Ship pilot charged in San Francisco oil spill
WASHINGTON, March 17
WASHINGTON, March 17 (Reuters) - The pilot of a container ship that hit the San Francisco Bay Bridge last year and spilled 58,000 gallons of oil was charged on Monday with violating federal pollution laws.
John Cota, who was licensed to navigate ships through the bay's challenging waters, negligently caused the discharge that killed 2,000 birds including endangered Brown Pelicans, the Department of Justice announced.
His attorney responded that the criminal charges were premature and that a federal safety investigation was continuing.
Cota was charged with one violation each of the Clean Water Act and Migratory Bird Act. If convicted, he faces fines or sentences of up to 18 months in prison and.
Cota was piloting the container ship Costa Buscan when it struck the Bay Bridge on Nov. 7, 2007.
"While piloting the ship from port in heavy fog, he failed to pilot a collision-free course and failed to adequately review the proposed course with the Captain and crew on official navigational charts," the Justice Department said.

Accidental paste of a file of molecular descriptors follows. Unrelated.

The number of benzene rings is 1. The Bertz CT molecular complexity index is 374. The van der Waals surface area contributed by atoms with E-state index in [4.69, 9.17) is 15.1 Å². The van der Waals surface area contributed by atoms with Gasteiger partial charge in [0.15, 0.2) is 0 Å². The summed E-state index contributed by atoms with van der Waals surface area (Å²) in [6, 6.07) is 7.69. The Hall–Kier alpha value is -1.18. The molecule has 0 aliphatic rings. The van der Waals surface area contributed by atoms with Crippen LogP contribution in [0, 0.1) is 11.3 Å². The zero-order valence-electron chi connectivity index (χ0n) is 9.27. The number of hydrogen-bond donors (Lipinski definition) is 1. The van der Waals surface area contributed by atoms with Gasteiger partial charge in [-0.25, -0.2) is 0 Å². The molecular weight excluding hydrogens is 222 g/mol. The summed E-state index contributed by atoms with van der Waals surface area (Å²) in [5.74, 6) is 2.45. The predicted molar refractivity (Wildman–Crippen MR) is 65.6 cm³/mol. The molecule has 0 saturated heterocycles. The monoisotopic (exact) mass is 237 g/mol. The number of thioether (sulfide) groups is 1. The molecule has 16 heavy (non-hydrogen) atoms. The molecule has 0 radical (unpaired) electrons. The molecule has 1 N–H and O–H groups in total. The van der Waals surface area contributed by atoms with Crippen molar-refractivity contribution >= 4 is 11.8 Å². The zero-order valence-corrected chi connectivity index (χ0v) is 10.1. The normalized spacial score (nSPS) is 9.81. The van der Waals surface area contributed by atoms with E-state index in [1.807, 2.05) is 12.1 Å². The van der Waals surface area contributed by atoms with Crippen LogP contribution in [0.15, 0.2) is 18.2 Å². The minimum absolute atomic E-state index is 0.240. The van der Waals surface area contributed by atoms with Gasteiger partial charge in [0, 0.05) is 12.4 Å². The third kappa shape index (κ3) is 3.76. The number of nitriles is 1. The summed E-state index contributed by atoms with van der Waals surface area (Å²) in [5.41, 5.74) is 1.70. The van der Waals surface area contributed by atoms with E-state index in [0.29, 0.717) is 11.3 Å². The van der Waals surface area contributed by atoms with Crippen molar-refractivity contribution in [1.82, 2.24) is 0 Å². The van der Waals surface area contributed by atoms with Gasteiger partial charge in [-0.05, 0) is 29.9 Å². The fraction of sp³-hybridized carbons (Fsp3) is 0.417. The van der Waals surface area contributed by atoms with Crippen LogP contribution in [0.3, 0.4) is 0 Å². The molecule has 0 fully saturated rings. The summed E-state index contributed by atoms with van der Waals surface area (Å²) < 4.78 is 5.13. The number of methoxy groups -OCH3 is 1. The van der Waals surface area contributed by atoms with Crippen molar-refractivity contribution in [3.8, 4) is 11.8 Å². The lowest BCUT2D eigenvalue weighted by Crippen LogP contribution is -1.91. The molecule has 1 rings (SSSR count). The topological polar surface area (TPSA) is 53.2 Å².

Cota's attorney, Jeff Bornstein, called the charges regrettable and unfortunate.
"Captain Cota is a qualified, experienced pilot, who has worked on the San Francisco Bay for almost 27 years. He literally has safely assisted thousands of ships in and out of the Bay throughout his career," Bornstein said in a statement.
"We strongly believe that once all of the evidence is heard, a jury will find in Captain Cota's favor," he said.
(Reporting by Randall Mikkelsen, editing by Philip Barbara)